The booming market in green finance faces a test this year as more investors balk at lofty share price tags even on loss-making companies and a gradual economic recovery from the pandemic boosts returns on conventional energy assets.
Driven by government promises to deliver a low carbon recovery, flows into funds investing on environmental, social and corporate governance (ESG) principles doubled last year from 2019 to $326 billion, Morningstar data showed.
But that has also made ESG one of the most crowded trades, BofA’s latest investor survey released on Tuesday found, while the supply of green securities has failed to keep pace with demand.
Emmanuel Cau, head of European equity strategy at Barclays, has warned of a “regime change” if the cycle were to turn in favour of value sectors, which benefit from economic recovery, and away from high-quality, high-value assets that are more sensitive to higher bond yields.
Cau last year cut his overweight recommendation on ESG utilities and last month upgraded conventional energy stocks to overweight, citing depressed investor positioning and the sector’s ability to capitalise on a post-pandemic recovery.
While most investors see the green investing trend as here to stay, they have grown wary after the huge price run-up.
“Valuations in the (green) sector are significantly higher than what we want to pay so we won’t allocate as much as we’d like to,” Justin Onuekwusi, fund manager at Legal & General Investment Management, said.
Supply of clean energy assets, meanwhile, shows signs of becoming less tight.
Refinitiv data indicates equity raising by sustainable companies totalled $6.6 billion year-to-date, a 28% increase on year-ago levels, although it is still only 2.5% of total activity.
In the green bond market too, there are hints of a strong increase in supply this year after last year’s scarcity brought into focus the so-called greenium - the extra premium investors have to pay to secure a green bond.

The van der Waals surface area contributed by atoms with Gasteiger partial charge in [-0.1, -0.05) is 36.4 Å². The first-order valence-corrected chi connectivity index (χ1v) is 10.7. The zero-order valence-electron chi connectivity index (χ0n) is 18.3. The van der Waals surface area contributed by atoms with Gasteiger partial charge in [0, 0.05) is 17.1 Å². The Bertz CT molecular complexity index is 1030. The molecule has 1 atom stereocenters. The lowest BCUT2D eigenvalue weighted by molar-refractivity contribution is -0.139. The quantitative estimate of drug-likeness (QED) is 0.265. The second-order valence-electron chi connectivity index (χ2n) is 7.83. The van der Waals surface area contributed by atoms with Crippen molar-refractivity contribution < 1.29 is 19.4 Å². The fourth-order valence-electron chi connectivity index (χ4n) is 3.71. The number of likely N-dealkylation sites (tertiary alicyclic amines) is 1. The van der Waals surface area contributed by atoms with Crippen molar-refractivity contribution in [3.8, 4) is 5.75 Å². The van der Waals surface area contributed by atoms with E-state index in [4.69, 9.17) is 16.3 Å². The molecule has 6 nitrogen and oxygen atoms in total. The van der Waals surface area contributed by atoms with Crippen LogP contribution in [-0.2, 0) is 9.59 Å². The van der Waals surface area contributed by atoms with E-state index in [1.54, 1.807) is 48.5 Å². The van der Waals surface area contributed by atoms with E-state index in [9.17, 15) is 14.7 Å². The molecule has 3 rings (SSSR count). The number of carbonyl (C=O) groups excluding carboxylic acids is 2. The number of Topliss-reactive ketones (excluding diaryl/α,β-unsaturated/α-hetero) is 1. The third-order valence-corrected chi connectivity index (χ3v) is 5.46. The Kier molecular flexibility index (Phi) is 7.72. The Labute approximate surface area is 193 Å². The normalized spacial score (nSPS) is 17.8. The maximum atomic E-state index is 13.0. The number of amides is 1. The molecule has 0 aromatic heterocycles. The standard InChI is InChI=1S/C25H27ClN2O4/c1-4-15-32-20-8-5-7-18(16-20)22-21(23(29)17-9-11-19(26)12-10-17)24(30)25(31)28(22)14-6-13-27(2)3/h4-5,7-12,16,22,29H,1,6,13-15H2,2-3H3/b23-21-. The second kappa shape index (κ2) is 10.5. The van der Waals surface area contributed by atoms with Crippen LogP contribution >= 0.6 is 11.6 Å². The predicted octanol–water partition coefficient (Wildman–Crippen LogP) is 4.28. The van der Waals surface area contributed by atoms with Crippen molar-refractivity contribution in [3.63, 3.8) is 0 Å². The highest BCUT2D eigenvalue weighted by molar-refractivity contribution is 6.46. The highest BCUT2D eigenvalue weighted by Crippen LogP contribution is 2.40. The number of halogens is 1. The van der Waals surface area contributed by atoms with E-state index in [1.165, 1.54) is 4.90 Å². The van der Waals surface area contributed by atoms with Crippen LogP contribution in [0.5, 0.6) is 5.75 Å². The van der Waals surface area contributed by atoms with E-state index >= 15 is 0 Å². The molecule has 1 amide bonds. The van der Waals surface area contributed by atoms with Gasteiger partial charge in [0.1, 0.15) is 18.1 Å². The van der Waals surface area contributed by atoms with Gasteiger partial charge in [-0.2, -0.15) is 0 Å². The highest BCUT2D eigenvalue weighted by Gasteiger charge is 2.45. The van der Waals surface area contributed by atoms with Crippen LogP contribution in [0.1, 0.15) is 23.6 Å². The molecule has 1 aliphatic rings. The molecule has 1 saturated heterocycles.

Following last year’s heavily oversubscribed green bond issues, Nordic bank SEB predicts green bond sales will double this year to $500 billion. France tapped green markets on Tuesday, while the European Union and Britain are prepping deals.
Cumulative green bond issuance, used for funding projects such as clean energy, surpassed $1 trillion in December, according to the Climate Bonds Initiative, though Spain’s BBVA estimates this is under 1% of the global bond market.
Such has been the supply-demand imbalance that the market value of renewables developer EDPR rose in January above that of its parent EDP.
The picture, says NN Investment Partners senior portfolio manager Oskar Tijs, is best described as euphoria.
“Companies, which in many cases have been lagging for years because their earnings were low or negative, have performed... Money flows have been so strong that in some cases, you can question if it is still reasonable,” Tijs said.
At the height of the pandemic last year, more than 80% of sustainable equity indices outperformed non-ESG peers, the Institute of International Finance estimates.
Rising prices led one-year forward price-earnings multiples on a basket of 35 green stocks to expand by 24 points in the last year, analysis by Morgan Stanley found. Multiples at non-green peers expanded by two points.
Yet Refinitiv IBES data going back to 2016 shows two of last year’s top performing green stocks - fuel cell makers Plug Power and FuelCell Energy - have never turned a profit and are not expected to do so for years.
Carmaker Tesla enjoyed its first profit in 2020 and solar firm Enphase has been profitable for two years.
Yet these shares have rallied between 400% and 1000% in the past year.
Sharon Bentley-Hamlyn, investment director at Aubrey Capital Management, has 2%-3% of her portfolio in green energy.
“We’d love to have more but it’s difficult to find stocks that meet valuation criteria. We like to buy at 1.5-times PEG ratio or less but many of them are trading near 2-times,” she said, referring to the metric measuring share price, earnings and future growth prospects.
“You don’t want to bet the ranch on these types of businesses which are still loss-making.”
Investors often have to pay extra for green bonds, especially in sectors in which such issues are scarce and this greenium applies even when a green bond has a longer maturity than mainstream issues.
Dutch mail carrier PostNL’s 2026 green bond offers 41 basis points over swaps - a measure of a bond’s credit risk - 5 bps less than a mainstream bond maturing two years earlier.
Daimler’s 2030 green issue pays 10 bps below a conventional bond due earlier that year.
“This is crazy. You move along the curve, you take more risk, you get paid less,” said Shanawaz Bhimji, senior fixed income strategist at ABN AMRO.
Green issuers in the euro investment-grade market last year conceded an average 8 bps “new issue premium,” ABN AMRO estimates, less than half that paid across the broader market.
And investor demand exceeded issuance 5.5 times on average in 2020, versus four times on non-green bonds, ABN said.
For all the mounting caution, James Palmer, BofA’s head of EMEA equity capital markets sees supply-demand mismatches supporting prices for a while yet.
He is busy discussing with companies that own sustainable businesses “whether they can and should separate them to get the valuations that the market is prepared to afford”.—Reuters